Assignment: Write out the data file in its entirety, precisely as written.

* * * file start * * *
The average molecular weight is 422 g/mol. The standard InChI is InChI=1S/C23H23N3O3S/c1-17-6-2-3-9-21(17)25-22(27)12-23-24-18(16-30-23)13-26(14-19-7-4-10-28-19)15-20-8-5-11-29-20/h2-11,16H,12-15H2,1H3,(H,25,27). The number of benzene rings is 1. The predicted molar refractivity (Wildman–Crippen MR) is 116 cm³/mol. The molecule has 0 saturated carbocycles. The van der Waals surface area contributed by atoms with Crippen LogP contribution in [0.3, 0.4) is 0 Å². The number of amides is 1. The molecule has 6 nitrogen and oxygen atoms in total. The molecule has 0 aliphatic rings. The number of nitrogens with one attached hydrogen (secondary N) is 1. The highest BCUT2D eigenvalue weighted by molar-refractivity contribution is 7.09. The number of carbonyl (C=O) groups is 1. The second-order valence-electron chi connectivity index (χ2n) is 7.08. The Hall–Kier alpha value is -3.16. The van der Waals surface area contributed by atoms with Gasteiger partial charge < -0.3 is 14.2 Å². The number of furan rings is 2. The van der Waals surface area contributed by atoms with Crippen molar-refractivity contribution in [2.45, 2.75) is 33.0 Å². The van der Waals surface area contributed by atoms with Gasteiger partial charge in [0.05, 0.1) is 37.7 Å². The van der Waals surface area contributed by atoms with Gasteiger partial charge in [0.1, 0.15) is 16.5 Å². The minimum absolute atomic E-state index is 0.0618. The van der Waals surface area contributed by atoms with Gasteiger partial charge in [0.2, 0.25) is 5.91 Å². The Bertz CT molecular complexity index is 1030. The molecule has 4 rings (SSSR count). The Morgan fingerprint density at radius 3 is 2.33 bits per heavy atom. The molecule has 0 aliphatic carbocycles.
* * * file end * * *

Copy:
The average molecular weight is 422 g/mol. The standard InChI is InChI=1S/C23H23N3O3S/c1-17-6-2-3-9-21(17)25-22(27)12-23-24-18(16-30-23)13-26(14-19-7-4-10-28-19)15-20-8-5-11-29-20/h2-11,16H,12-15H2,1H3,(H,25,27). The number of benzene rings is 1. The predicted molar refractivity (Wildman–Crippen MR) is 116 cm³/mol. The molecule has 0 saturated carbocycles. The van der Waals surface area contributed by atoms with Crippen LogP contribution in [0.3, 0.4) is 0 Å². The number of amides is 1. The molecule has 6 nitrogen and oxygen atoms in total. The molecule has 0 aliphatic rings. The number of nitrogens with one attached hydrogen (secondary N) is 1. The highest BCUT2D eigenvalue weighted by molar-refractivity contribution is 7.09. The number of carbonyl (C=O) groups is 1. The second-order valence-electron chi connectivity index (χ2n) is 7.08. The Hall–Kier alpha value is -3.16. The van der Waals surface area contributed by atoms with Gasteiger partial charge < -0.3 is 14.2 Å². The number of furan rings is 2. The van der Waals surface area contributed by atoms with Crippen molar-refractivity contribution in [2.45, 2.75) is 33.0 Å². The van der Waals surface area contributed by atoms with Gasteiger partial charge in [0.05, 0.1) is 37.7 Å². The van der Waals surface area contributed by atoms with Gasteiger partial charge in [0.1, 0.15) is 16.5 Å². The minimum absolute atomic E-state index is 0.0618. The van der Waals surface area contributed by atoms with Gasteiger partial charge in [0.2, 0.25) is 5.91 Å². The Bertz CT molecular complexity index is 1030. The molecule has 4 rings (SSSR count). The Morgan fingerprint density at radius 3 is 2.33 bits per heavy atom. The molecule has 0 aliphatic carbocycles.